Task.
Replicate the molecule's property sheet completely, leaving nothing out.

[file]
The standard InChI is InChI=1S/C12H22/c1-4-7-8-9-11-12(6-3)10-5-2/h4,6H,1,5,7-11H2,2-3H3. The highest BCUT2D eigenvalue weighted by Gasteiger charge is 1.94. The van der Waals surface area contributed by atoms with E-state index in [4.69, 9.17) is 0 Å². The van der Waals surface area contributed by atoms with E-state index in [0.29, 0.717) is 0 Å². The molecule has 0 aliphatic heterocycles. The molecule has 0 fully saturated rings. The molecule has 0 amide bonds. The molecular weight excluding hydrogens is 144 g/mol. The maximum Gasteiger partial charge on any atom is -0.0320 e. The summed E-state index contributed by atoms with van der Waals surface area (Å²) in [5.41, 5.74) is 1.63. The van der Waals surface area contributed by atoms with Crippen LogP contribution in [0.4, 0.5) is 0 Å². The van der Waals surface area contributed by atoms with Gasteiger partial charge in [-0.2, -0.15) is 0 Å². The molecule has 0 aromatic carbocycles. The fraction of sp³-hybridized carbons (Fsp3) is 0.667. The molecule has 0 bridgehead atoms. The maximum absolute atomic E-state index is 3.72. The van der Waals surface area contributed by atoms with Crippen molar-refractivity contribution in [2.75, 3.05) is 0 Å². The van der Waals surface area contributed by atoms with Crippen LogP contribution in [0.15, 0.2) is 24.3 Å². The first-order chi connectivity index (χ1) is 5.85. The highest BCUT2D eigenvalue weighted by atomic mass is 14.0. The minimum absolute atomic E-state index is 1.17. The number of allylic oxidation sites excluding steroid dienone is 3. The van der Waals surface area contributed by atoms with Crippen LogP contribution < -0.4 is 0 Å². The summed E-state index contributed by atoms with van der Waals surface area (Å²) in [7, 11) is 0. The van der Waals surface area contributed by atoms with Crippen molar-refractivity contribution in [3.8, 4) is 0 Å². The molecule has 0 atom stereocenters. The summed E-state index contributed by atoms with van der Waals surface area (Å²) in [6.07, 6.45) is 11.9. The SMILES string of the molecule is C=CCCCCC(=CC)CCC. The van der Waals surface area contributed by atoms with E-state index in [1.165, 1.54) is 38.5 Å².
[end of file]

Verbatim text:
The standard InChI is InChI=1S/C12H22/c1-4-7-8-9-11-12(6-3)10-5-2/h4,6H,1,5,7-11H2,2-3H3. The highest BCUT2D eigenvalue weighted by Gasteiger charge is 1.94. The van der Waals surface area contributed by atoms with E-state index in [4.69, 9.17) is 0 Å². The van der Waals surface area contributed by atoms with E-state index in [0.29, 0.717) is 0 Å². The molecule has 0 aliphatic heterocycles. The molecule has 0 fully saturated rings. The molecule has 0 amide bonds. The molecular weight excluding hydrogens is 144 g/mol. The maximum Gasteiger partial charge on any atom is -0.0320 e. The summed E-state index contributed by atoms with van der Waals surface area (Å²) in [5.41, 5.74) is 1.63. The van der Waals surface area contributed by atoms with Crippen LogP contribution in [0.4, 0.5) is 0 Å². The van der Waals surface area contributed by atoms with Gasteiger partial charge in [-0.2, -0.15) is 0 Å². The molecule has 0 aromatic carbocycles. The fraction of sp³-hybridized carbons (Fsp3) is 0.667. The molecule has 0 bridgehead atoms. The maximum absolute atomic E-state index is 3.72. The van der Waals surface area contributed by atoms with Crippen molar-refractivity contribution in [2.75, 3.05) is 0 Å². The van der Waals surface area contributed by atoms with Crippen LogP contribution in [0.15, 0.2) is 24.3 Å². The first-order chi connectivity index (χ1) is 5.85. The highest BCUT2D eigenvalue weighted by atomic mass is 14.0. The minimum absolute atomic E-state index is 1.17. The number of allylic oxidation sites excluding steroid dienone is 3. The van der Waals surface area contributed by atoms with Crippen LogP contribution < -0.4 is 0 Å². The summed E-state index contributed by atoms with van der Waals surface area (Å²) in [7, 11) is 0. The van der Waals surface area contributed by atoms with Crippen molar-refractivity contribution in [3.8, 4) is 0 Å². The molecule has 0 atom stereocenters. The summed E-state index contributed by atoms with van der Waals surface area (Å²) in [6.07, 6.45) is 11.9. The SMILES string of the molecule is C=CCCCCC(=CC)CCC. The van der Waals surface area contributed by atoms with E-state index in [1.165, 1.54) is 38.5 Å².